Their God Is Dead in North Korea
Is God Dead in North Korea?
by Steven Lear
North Korea has long been one of the darkest and most isolated nations on earth, especially for believers. Kim Il Sung became “Great Leader” of the Democratic People’s Republic of Korea (DPRK) in 1948, after communists took control in the north. Almost immediately, he closed all churches and set out to eradicate Christianity. An estimated 300,000 Christians disappeared, and about 100,000 more were sent to labor camps. Nearly all pastors and priests were executed, adding to the number of martyrs who cry out to God for judgment.
North Koreans are still required to worship Kim Il Sung with all their heart and might, even after his death, according to article 1, section 1, of the party covenant. This practice continued with Kim Il Sung's son, “Dear Leader” Kim Jong Il, who died on Dec. 17, 2011.
For more than half a century, North Koreans have been brainwashed to pour all their faith into the words and actions of the two Kims. At the 2011 funeral for Kim Jong Il, mourners could be heard asking, “How could you leave us? What are we supposed to do without you?”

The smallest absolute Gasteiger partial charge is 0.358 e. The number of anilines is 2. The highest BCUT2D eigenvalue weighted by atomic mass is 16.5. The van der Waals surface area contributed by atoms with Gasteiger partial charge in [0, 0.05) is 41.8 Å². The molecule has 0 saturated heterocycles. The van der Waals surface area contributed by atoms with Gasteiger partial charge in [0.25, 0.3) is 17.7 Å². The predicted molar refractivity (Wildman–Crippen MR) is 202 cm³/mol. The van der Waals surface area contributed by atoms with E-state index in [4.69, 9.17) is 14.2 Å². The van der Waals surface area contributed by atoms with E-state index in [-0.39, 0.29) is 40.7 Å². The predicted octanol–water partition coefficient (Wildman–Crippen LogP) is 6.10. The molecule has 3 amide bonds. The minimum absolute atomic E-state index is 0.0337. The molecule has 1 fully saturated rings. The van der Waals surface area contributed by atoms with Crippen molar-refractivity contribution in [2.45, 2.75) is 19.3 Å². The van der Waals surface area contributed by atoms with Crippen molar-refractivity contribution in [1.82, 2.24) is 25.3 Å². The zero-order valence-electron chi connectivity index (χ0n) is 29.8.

On state TV, a soldier declared, “The people, the mountains, the streams and the heavens are weeping tears of blood for having to bid the final farewell.” But tears and blood are all too familiar to North Koreans, especially Christians, and North Korea’s martyrs continue to cry out for God to avenge their blood.
North Korean Death Camps Proven to Exist
North Korea won’t admit it, but new satellite photos prove the existence of labor camps, camps that cover hundreds of square miles each. These camps are not unlike Hitler’s concentration camps, and those incarcerated suffer brutal conditions. Prisoners subsist on anything they can find — “rats, frogs, snakes and insects” according to one survivor. They labor for 12 hours a day, seven days a week. Most eventually perish before age 50. Half of the prisoners die from starvation or malnutrition while the rest succumb to exhaustion, disease and torture.
Survivors, witnesses and defectors have confirmed the existence of six large camps, but many more are thought to be secreted throughout the isolated nation. Family members of political prisoners within three generations are also sent to the camps to “root out class enemies,” in the words of Kim Jong-il.
Learn more at Daily Mail and One Free Korea.
Scripture taken from the New King James Version. Copyright © 1982 by Thomas Nelson, Inc. Used by permission. All rights reserved.